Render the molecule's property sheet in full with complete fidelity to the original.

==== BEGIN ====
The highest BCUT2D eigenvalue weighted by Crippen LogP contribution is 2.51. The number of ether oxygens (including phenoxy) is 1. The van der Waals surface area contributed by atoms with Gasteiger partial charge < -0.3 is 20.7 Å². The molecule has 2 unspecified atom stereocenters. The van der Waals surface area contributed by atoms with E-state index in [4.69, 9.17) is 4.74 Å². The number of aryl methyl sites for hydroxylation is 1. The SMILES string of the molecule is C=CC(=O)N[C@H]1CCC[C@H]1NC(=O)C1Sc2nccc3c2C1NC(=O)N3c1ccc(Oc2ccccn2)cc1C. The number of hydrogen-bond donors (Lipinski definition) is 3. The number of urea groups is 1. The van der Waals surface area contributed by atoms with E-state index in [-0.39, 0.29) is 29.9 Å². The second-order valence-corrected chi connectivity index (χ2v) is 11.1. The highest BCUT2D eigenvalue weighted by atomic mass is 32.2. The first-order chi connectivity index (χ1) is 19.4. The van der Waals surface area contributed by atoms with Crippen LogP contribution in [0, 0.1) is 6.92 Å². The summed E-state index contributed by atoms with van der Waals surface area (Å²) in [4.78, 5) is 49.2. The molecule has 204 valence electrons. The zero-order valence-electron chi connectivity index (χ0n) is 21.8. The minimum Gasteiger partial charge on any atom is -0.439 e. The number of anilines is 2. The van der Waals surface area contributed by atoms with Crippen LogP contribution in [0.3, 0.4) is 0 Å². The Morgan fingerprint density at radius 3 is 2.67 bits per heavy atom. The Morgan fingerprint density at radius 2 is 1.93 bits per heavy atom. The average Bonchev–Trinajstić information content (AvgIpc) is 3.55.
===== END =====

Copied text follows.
The highest BCUT2D eigenvalue weighted by Crippen LogP contribution is 2.51. The number of ether oxygens (including phenoxy) is 1. The van der Waals surface area contributed by atoms with Gasteiger partial charge < -0.3 is 20.7 Å². The molecule has 2 unspecified atom stereocenters. The van der Waals surface area contributed by atoms with E-state index in [4.69, 9.17) is 4.74 Å². The number of aryl methyl sites for hydroxylation is 1. The SMILES string of the molecule is C=CC(=O)N[C@H]1CCC[C@H]1NC(=O)C1Sc2nccc3c2C1NC(=O)N3c1ccc(Oc2ccccn2)cc1C. The number of hydrogen-bond donors (Lipinski definition) is 3. The number of urea groups is 1. The van der Waals surface area contributed by atoms with E-state index in [-0.39, 0.29) is 29.9 Å². The second-order valence-corrected chi connectivity index (χ2v) is 11.1. The highest BCUT2D eigenvalue weighted by atomic mass is 32.2. The first-order chi connectivity index (χ1) is 19.4. The van der Waals surface area contributed by atoms with Crippen LogP contribution in [0, 0.1) is 6.92 Å². The summed E-state index contributed by atoms with van der Waals surface area (Å²) in [4.78, 5) is 49.2. The molecule has 204 valence electrons. The zero-order valence-electron chi connectivity index (χ0n) is 21.8. The minimum Gasteiger partial charge on any atom is -0.439 e. The number of anilines is 2. The van der Waals surface area contributed by atoms with Crippen LogP contribution in [0.3, 0.4) is 0 Å². The Morgan fingerprint density at radius 3 is 2.67 bits per heavy atom. The Morgan fingerprint density at radius 2 is 1.93 bits per heavy atom. The average Bonchev–Trinajstić information content (AvgIpc) is 3.55.